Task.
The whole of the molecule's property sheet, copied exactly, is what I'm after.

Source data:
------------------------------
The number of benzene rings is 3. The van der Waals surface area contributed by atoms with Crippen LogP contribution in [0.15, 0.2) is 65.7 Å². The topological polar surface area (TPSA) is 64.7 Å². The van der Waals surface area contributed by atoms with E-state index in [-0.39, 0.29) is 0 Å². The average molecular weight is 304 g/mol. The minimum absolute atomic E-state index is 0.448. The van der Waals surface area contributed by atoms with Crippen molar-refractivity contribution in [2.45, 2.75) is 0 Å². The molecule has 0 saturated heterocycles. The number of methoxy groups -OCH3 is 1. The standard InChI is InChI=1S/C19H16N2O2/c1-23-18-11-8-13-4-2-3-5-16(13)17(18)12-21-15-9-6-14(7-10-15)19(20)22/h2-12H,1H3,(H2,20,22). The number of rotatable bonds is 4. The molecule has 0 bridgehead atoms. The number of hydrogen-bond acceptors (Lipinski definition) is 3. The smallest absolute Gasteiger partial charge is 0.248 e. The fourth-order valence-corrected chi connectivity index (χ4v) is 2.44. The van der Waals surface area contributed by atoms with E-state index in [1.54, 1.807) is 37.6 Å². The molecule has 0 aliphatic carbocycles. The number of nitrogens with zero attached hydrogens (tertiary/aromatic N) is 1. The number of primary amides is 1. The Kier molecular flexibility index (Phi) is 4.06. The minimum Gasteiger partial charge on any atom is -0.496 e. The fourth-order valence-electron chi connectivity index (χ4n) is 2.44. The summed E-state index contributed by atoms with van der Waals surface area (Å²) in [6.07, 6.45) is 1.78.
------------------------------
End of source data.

The number of benzene rings is 3. The van der Waals surface area contributed by atoms with Crippen LogP contribution in [0.15, 0.2) is 65.7 Å². The topological polar surface area (TPSA) is 64.7 Å². The van der Waals surface area contributed by atoms with E-state index in [-0.39, 0.29) is 0 Å². The average molecular weight is 304 g/mol. The minimum absolute atomic E-state index is 0.448. The van der Waals surface area contributed by atoms with Crippen molar-refractivity contribution in [2.45, 2.75) is 0 Å². The molecule has 0 saturated heterocycles. The number of methoxy groups -OCH3 is 1. The standard InChI is InChI=1S/C19H16N2O2/c1-23-18-11-8-13-4-2-3-5-16(13)17(18)12-21-15-9-6-14(7-10-15)19(20)22/h2-12H,1H3,(H2,20,22). The number of rotatable bonds is 4. The molecule has 0 bridgehead atoms. The number of hydrogen-bond acceptors (Lipinski definition) is 3. The smallest absolute Gasteiger partial charge is 0.248 e. The fourth-order valence-corrected chi connectivity index (χ4v) is 2.44. The van der Waals surface area contributed by atoms with E-state index in [1.54, 1.807) is 37.6 Å². The molecule has 0 aliphatic carbocycles. The number of nitrogens with zero attached hydrogens (tertiary/aromatic N) is 1. The number of primary amides is 1. The Kier molecular flexibility index (Phi) is 4.06. The minimum Gasteiger partial charge on any atom is -0.496 e. The fourth-order valence-electron chi connectivity index (χ4n) is 2.44. The summed E-state index contributed by atoms with van der Waals surface area (Å²) in [6.07, 6.45) is 1.78.